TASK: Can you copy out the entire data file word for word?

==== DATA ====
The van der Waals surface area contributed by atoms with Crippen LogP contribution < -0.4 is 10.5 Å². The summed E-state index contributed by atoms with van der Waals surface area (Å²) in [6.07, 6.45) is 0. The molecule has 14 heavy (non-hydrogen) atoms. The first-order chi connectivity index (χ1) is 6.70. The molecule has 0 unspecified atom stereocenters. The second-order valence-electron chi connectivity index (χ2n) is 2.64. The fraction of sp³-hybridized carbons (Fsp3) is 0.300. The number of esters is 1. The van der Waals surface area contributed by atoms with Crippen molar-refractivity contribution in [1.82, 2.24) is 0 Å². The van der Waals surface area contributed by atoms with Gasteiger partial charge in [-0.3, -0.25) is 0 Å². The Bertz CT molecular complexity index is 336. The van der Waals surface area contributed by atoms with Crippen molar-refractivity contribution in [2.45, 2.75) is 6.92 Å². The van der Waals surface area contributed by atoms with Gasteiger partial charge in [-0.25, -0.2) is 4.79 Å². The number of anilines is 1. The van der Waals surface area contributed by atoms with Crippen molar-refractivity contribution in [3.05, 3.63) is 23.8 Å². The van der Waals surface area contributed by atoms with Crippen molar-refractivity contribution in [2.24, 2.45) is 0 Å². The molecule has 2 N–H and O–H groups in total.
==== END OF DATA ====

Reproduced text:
The van der Waals surface area contributed by atoms with Crippen LogP contribution < -0.4 is 10.5 Å². The summed E-state index contributed by atoms with van der Waals surface area (Å²) in [6.07, 6.45) is 0. The molecule has 14 heavy (non-hydrogen) atoms. The first-order chi connectivity index (χ1) is 6.70. The molecule has 0 unspecified atom stereocenters. The second-order valence-electron chi connectivity index (χ2n) is 2.64. The fraction of sp³-hybridized carbons (Fsp3) is 0.300. The number of esters is 1. The van der Waals surface area contributed by atoms with Crippen molar-refractivity contribution in [1.82, 2.24) is 0 Å². The van der Waals surface area contributed by atoms with Gasteiger partial charge in [-0.3, -0.25) is 0 Å². The Bertz CT molecular complexity index is 336. The van der Waals surface area contributed by atoms with Crippen molar-refractivity contribution in [2.45, 2.75) is 6.92 Å². The van der Waals surface area contributed by atoms with Gasteiger partial charge in [-0.25, -0.2) is 4.79 Å². The number of anilines is 1. The van der Waals surface area contributed by atoms with Crippen molar-refractivity contribution in [3.05, 3.63) is 23.8 Å². The van der Waals surface area contributed by atoms with Crippen molar-refractivity contribution in [2.24, 2.45) is 0 Å². The molecule has 2 N–H and O–H groups in total.